It is the same kind of a thing as you have in the story of Goliath and little David [1 Samuel 17:1-58]. Goliath stands there representing the uncircumcised Philistines, who blaspheme, and curse, and damn the name of God! And then nobody would challenge him; and all of God’s people cringed in fear like slaves, like cowards [1 Samuel 17:1-11, 16, 23-24]. And there comes out a champion, a champion; and he represents God, and he represents the people of the Lord, and he represents every hope of the chosen family [1 Samuel 17:32-37]. And when Goliath fell and was slain [1 Samuel 17:47-51], and when David triumphed, that represented the triumph of the people of God. For the young boy said, "You come to me with a sword, and a shield, and a spear; but I come to you in the name of the Lord God which thou hast defied" [1 Samuel 17:45]. And when David slew Goliath, he was our representative, and that is exactly what the resurrection of Christ has done for us. The Lord died for our sins [1 Corinthians 15:3; 2 Corinthians 5:21; Hebrews 10:5-14], for us; He was buried, our sins were buried with Him; and when He was raised from the dead [1 Corinthians 15:3-4], He was raised for our justification [Romans 4:25] – to raise us, too; to declare us righteous in the presence of God. He is our representative and we have been born again unto a living hope by the resurrection of Jesus Christ from the dead [1 Peter 1:3].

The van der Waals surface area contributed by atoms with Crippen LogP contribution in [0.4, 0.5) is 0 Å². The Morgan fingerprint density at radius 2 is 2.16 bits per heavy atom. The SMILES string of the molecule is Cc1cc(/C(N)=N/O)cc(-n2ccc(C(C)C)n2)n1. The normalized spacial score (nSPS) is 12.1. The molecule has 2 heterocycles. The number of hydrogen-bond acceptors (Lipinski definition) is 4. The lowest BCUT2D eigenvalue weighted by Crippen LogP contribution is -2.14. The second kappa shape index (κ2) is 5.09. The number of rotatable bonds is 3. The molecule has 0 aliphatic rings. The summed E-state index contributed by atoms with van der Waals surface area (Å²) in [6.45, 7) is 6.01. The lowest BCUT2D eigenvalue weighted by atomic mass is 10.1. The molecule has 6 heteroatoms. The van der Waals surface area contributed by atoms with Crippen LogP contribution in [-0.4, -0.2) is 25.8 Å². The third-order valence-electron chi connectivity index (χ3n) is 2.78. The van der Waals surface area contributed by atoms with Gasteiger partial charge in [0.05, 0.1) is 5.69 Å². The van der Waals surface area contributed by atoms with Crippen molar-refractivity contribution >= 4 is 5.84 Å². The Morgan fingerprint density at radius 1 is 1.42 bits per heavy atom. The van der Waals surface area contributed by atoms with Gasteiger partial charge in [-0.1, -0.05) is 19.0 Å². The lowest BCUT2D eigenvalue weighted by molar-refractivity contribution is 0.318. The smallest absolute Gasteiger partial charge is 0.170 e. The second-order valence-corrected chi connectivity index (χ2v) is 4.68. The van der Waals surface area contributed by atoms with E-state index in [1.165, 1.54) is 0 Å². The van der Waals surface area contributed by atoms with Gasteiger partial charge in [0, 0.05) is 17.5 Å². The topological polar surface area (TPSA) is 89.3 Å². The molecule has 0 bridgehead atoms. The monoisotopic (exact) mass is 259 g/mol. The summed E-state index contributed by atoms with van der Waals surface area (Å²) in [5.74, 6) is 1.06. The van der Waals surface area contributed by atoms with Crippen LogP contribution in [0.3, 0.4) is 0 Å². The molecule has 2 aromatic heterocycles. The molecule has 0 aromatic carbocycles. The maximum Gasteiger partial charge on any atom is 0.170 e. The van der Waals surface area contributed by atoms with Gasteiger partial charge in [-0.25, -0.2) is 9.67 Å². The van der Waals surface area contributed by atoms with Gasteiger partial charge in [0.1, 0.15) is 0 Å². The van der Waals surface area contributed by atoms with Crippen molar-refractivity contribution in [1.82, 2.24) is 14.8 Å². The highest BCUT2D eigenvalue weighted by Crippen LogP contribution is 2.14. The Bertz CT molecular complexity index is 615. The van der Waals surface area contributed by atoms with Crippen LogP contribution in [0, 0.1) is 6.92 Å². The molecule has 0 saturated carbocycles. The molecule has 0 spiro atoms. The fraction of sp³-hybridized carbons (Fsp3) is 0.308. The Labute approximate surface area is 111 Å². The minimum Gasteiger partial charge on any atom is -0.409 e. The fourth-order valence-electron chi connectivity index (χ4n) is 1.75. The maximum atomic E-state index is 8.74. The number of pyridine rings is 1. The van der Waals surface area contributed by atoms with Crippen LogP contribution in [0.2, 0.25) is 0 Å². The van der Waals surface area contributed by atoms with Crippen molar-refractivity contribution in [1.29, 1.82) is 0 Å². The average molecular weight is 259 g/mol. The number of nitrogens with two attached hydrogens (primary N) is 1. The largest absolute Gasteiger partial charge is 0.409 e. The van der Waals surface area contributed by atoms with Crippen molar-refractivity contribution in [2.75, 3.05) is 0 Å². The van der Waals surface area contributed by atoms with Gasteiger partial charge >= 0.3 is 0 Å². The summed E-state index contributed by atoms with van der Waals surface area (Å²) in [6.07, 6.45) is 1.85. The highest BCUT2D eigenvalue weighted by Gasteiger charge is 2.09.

That is why we sing about His death, glorify God in the resurrection. That is why, always, always in the household of faith there is ever that turn; no matter how dark, or how sad, or how disastrous, or destructive, or full of despair any situation may be. That is why in the house of God there is always in it that note of a better tomorrow, a resurrection day; Easter is coming, Jesus – Jesus still reigns on the throne! And that is why you will find here, "We who are kept by the power of God through faith unto salvation, ready to be revealed, apokaluptō, revealed at the last time" [1 Peter 1:5]. Did you ever hear of that word apokaluptō before? In the seventh verse of the same chapter he says, "That we might be found unto praise and honor and glory at the apokalupsis of Jesus Christ" [1 Peter 1:7]. And then he says again in the thirteenth verse, "Wherefore gird up the loins of your mind, be sober, and hope to the end for the grace that is to be brought unto you at the apokalupsis of Jesus Christ" [1 Peter 1:13]. Man, that Revelation begins, "Apokalupsis," the unveiling, the Apocalypse, the uncovering of Jesus Christ [Revelation 1:1]; that’s the way it begins. It just suddenly begins like that: "Apokalupsis Iēsous Christos;" the unveiling, the apocalyptic uncovering of Jesus Christ." Three times in that passage he says we also have an apokalupsis, an unveiling, an uncovering, ready to be revealed at the last time [1 Peter 1:5, 7, 13]; all of the glories that are in Christ, every one of them. We are to share in all of them; we are "fellow heirs" [Ephesians 3:6]. That is the passage there that I haven’t time to exegete, "We are fellow heirs with Him" [Ephesians 3:6].